Peplau's theory of interpersonal relations and its applications in aesthetic nursing
In this article, Leslie Fletcher introduces American nurse Peplau's well-known theory of interpersonal relations, explaining how it can be applied to an aesthetic nursing context
Hildegard Peplau was a nursing theorist who published the theory of interpersonal relations in 1952. During her early years of nursing, she had a passion for integrating psychology into (what seemed at the time) a very task-oriented state of nursing. She furthered her education through her master's degree and became a faculty member at Rutgers University for 20 years. There she created the first graduate program for ‘clinical nurse specialists’ in psychiatric nursing, and in 1968 her interpersonal techniques became the core of psychiatric nursing (Spray, 1999).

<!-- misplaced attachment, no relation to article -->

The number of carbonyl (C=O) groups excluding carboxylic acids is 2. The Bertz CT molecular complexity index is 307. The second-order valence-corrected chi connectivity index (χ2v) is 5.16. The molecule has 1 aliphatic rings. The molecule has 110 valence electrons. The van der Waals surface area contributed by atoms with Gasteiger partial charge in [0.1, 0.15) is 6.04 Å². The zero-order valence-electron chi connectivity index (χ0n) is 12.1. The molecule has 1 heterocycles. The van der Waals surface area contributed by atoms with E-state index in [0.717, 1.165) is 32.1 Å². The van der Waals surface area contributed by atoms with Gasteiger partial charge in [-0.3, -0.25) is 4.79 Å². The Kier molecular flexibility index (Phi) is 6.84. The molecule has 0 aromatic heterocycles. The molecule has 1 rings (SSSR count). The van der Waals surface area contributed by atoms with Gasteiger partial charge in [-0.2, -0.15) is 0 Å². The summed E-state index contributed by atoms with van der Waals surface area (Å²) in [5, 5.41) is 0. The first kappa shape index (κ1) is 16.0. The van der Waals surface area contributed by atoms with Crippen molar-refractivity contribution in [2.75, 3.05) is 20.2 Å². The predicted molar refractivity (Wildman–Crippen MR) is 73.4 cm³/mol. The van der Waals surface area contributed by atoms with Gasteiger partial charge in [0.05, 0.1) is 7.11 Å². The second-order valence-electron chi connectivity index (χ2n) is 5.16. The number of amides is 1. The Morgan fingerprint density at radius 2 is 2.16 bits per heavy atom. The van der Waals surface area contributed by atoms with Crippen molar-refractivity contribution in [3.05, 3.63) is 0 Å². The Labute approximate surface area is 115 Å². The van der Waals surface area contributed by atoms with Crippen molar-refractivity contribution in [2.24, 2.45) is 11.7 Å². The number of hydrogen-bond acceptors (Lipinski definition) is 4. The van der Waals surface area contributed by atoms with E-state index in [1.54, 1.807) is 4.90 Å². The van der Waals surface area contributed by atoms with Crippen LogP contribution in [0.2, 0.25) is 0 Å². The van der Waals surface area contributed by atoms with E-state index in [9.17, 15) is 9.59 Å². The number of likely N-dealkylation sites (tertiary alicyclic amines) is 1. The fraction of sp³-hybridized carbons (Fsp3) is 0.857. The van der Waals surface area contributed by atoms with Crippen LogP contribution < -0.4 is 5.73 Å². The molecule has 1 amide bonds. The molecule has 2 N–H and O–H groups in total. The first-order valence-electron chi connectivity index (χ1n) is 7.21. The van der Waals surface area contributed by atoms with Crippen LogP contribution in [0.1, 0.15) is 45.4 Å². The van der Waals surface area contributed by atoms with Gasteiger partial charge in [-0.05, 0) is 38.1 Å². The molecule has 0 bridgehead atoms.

Peplau's interpersonal theory is applicable to all types of nursing practice; however, it is particularly relevant in psychiatric nursing due to the fact that most psychiatric patients have difficulty communicating and trusting their providers (Peplau, 1992). Interpersonal techniques encompass skilled verbal interventions aimed at accomplishing a deepened nurse-patient relationship, problem resolution, and confidence building in patients through joint efforts of understanding and treating their perceptions of problems (Delaney et al, 2017; Peplau, 1992).
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